“Frankly, if there was a department on campus that wasn’t looking for ways to promote smart activism at this point, I think they’d be out of place,” said Michael Duffy, director of the Lane Center for Catholic Studies and Social Thought.
Today, USF nursing students work in San Francisco’s underprivileged Catholic schools to improve health education, dance students team with law enforcement authorities and inmates to bring art into local jails while learning about jail overcrowding and the social conditions that contribute to incarceration, and architecture students design and help build communities in Mexico and Africa.
Educating and inspiring smart activists to continue their work beyond the university is central to USF’s values of justice, service, and social responsibility, said Patrick Murphy, director of the Leo T. McCarthy Center for Public Service and the Common Good. “It’s directly at the front edge and harmonious with USF’s mission, because it looks at those at the margins and tries to bring justice to their situation,” he said.
At the heart of smart activism is the “circle of praxis,” a four-stage process of community immersion, social analysis, spiritual reflection, and planning that are essential to effective action for social change. “Our students are taught to ask, ‘How does handing money to a homeless person serve the long-term need?’” said Lorrie Ranck, director of USF’s Living-Learning Communities. Instead, finding a way to address the social and political causes behind homelessness may be a better use of their time and effort, she said.
UNLIKE ACTIVISTS from the 1960s who marched in the streets against the establishment, rallied around protest signs, or took part in letter-writing campaigns to elected officials, many of today’s most effective activists work within organizations —whether they are nonprofits, churches, or governments—to influence change, Ranck said.
And while community immersion, data-driven analysis, and solution planning garner more attention by their kinetic nature, spiritual reflection is never far from most smart activists’ thoughts, Silva-Nolan said. After a 60-hour workweek punctuated by flashes of frustration brought on by the shortsightedness of some leaders, she often takes solace and finds renewed purpose in the Scriptures, Silva-Nolan said. A favorite passage is Isaiah 58:5-7.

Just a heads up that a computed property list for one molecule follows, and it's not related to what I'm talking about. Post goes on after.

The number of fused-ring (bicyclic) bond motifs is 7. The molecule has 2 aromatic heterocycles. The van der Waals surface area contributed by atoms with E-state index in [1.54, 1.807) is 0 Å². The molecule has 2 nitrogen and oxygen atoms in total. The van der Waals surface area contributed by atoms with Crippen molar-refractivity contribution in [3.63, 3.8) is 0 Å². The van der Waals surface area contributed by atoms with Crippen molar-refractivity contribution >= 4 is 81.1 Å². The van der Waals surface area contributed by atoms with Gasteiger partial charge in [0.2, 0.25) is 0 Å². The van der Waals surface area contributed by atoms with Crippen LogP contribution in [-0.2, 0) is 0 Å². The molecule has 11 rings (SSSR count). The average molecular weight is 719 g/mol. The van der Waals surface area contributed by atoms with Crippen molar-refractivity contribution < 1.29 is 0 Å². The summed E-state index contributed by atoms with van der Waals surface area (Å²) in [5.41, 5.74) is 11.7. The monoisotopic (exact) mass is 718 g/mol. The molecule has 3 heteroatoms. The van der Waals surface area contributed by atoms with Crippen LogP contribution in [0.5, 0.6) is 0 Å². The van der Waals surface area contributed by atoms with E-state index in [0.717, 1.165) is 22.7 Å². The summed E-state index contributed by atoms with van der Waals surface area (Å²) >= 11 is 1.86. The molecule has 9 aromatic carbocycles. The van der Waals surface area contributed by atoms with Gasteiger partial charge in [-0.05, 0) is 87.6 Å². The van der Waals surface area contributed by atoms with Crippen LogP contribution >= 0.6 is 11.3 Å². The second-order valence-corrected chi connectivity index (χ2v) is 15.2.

Is this the kind of fast I have chosen,
only a day for a man to humble himself?
Is it only for bowing one’s head like a reed
and for lying on sackcloth and ashes?
Is that what you call a fast,
a day acceptable to the LORD?
“Is not this the kind of fasting I have chosen:
to loose the chains of injustice
and untie the cords of the yoke,
to set the oppressed free
and break every yoke?
Is it not to share your food with the hungry
and to provide the poor wanderer with shelter—
when you see the naked, to clothe him,
and not to turn away from your own flesh and blood?
For Sharp, USF’s role in molding him into a smart activist is irrefutable. “In complete honesty, I don’t think I would be doing this type of work at all if it weren’t for USF,” he said. “When I was 18 years old, I really wanted to be a corporate lawyer and make a boatload of money, but my professors really went out of their way to show me that my skills could be put to greater use in the world of public policy.”
As an analyst of U.S. military policy, Sharp reads 1,000-page defense bills; consults with weapons experts; writes opinion pieces on arms sales for theNew York Times; and keeps a Web log on the Iraq war.
“Whereas traditional activism was based on organizing like-minded individuals, the Internet lets smart activists reach different types of people all over the world,” said Sharp, who spends much of his time in front of a computer doing research and sending emails. “The Internet’s power allows smart activists to transcend the traditional strictures of geography, religion, education, income, race, gender, or sexual preference,” he said. “Broad-based coalition building is the name of the game for smart activists.”